A clear warning shot was fired in December 2017 during elections in Gujarat, a longtime BJP bastion. Although it retained its majority in the state assembly, the BJP encountered serious rural opposition—especially in the key region of Saurashtra—where the Congress prevailed by capitalizing on caste politics and the waning fortunes of farmers. In March 2018, as many as 50,000 farmers in Maharashtra descended on the state capital of Mumbai to demand the BJP state government move swiftly to aid them. How widespread this disaffection has spread is unclear. All eyes will be on upcoming state elections in Karnataka (in May 2018) and Chhattisgarh, Madhya Pradesh, and Rajasthan (in December 2018) to discern whether this alleged drop-off in rural locales is sustained.
A final concern for the BJP in 2019 is voter mobilization. In 2014, the party successfully channeled popular disaffection with the incumbent Congress Party into record voter turnout (66.4 percent). Voter turnout had previously peaked at 64 percent in 1984 and fell to between 56 and 62 percent in subsequent election cycles. As Neelanjan Sircar has pointed out, there was a strong association between the growth in voter turnout and the improved fortunes of the BJP in the 2014 election (see figure 5). A key source of strength came from young voters. Research has demonstrated that states with the largest increases in the share of young, first-time voters in 2014 also experienced the biggest gains in BJP vote share. With the novelty of Modi and BJP rule in New Delhi wearing thin, there is a risk that voter turnout will return to ordinary levels, reducing the BJP’s enthusiasm advantage.
One key demographic the BJP believes it can energize in 2019 is women. Although they do not vote as a bloc per se, the party believes several of its welfare schemes have special resonance with women and can influence their votes. This is significant because Indian females are voting in greater numbers than ever before. In 2014, women voted at higher rates than men in sixteen of India’s thirty-five states and union territories. At the state level, female turnout now regularly surpasses male turnout.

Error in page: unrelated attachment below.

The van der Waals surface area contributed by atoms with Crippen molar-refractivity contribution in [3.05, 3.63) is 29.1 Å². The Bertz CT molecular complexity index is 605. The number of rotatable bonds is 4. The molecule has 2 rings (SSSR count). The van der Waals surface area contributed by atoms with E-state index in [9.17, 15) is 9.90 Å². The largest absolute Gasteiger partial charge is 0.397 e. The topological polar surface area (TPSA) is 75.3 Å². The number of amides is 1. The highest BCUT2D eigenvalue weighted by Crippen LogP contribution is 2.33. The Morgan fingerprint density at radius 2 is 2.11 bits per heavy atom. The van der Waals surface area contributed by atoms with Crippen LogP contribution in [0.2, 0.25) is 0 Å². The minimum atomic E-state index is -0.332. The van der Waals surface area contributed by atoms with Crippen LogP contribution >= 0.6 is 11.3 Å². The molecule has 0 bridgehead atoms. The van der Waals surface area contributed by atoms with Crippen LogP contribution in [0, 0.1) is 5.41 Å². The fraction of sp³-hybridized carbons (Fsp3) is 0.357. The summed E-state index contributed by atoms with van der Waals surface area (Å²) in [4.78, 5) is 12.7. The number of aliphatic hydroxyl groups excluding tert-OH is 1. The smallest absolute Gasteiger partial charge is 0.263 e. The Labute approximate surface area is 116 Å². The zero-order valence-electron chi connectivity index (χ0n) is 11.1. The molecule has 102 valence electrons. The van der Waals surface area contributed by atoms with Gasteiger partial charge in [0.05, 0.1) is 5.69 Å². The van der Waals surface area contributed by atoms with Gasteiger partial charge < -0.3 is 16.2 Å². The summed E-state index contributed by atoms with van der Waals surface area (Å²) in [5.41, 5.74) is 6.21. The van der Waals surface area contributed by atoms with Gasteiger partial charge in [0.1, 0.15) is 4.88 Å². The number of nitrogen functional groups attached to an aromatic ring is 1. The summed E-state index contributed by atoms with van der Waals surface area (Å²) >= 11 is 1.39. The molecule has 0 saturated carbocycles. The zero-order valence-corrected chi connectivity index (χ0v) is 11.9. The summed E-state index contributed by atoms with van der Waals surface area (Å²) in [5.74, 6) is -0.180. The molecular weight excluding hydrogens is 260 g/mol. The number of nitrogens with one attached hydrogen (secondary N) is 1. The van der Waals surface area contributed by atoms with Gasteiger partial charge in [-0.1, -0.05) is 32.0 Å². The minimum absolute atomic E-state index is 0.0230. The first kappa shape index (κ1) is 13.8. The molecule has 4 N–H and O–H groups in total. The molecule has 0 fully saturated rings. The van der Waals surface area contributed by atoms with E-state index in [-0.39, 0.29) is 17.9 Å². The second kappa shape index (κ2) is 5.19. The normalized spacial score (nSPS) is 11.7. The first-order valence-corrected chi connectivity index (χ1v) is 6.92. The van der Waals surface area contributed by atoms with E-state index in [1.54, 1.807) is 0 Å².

Looking ahead, the BJP’s predicament is how to mobilize voters as an incumbent party. One possibility is that the party will choose to invoke the Hindu nationalist card more expressly and more intensively to rile up its base. Such a move toward polarization would become even more likely if the opposition successfully bands together to forge a common anti-BJP front. Yet such a risky strategy could turn off as many (or more) voters as it galvanizes.
One year in advance, many details of the 2019 race remain unknown, but its structural drivers are quickly coming into view. Modi and Shah are wasting no time in recalibrating their approach to mitigate the BJP’s unexpected challenges. For instance, the government’s most recent budget was packed with pro-poor rhetoric and numerous sops meant to allay rural anger. As existing allies are growing wary with the BJP’s modus operandi, the party’s high command has stepped up its outreach to smooth frayed relations. And, concerned about waning voter enthusiasm, Modi has directed the party’s elected representatives to redouble efforts to connect with constituents. In one instance, Modi is reported to have warned sitting BJP MPs that they must amass at least 300,000 followers on social media or risk losing their party tickets.
The opposition is making adjustments as well. Gandhi and the once-dithering Congress appears more focused and consistent. The opposition, at least rhetorically, is embracing the need to forge a common anti-BJP front in 2019. Twelve months is an eternity in politics, but one thing has become evident: once thought to be a cakewalk for the BJP, the 2019 election is turning into a contest.
The author is grateful to Matthew Lillehaugen for excellent research and editorial assistance and Ryan DeVries for thoughtful edits.
In the months ahead, Carnegie scholars will be analyzing various dimensions of India’s upcoming election battle—including coalition dynamics, the shifting demographic trends in the country’s electorate, and the impact of elections on India’s foreign policy. Keep up to date with the project at CarnegieEndowment.org/IndiaElects2019/.
BY MILAN VAISHNAV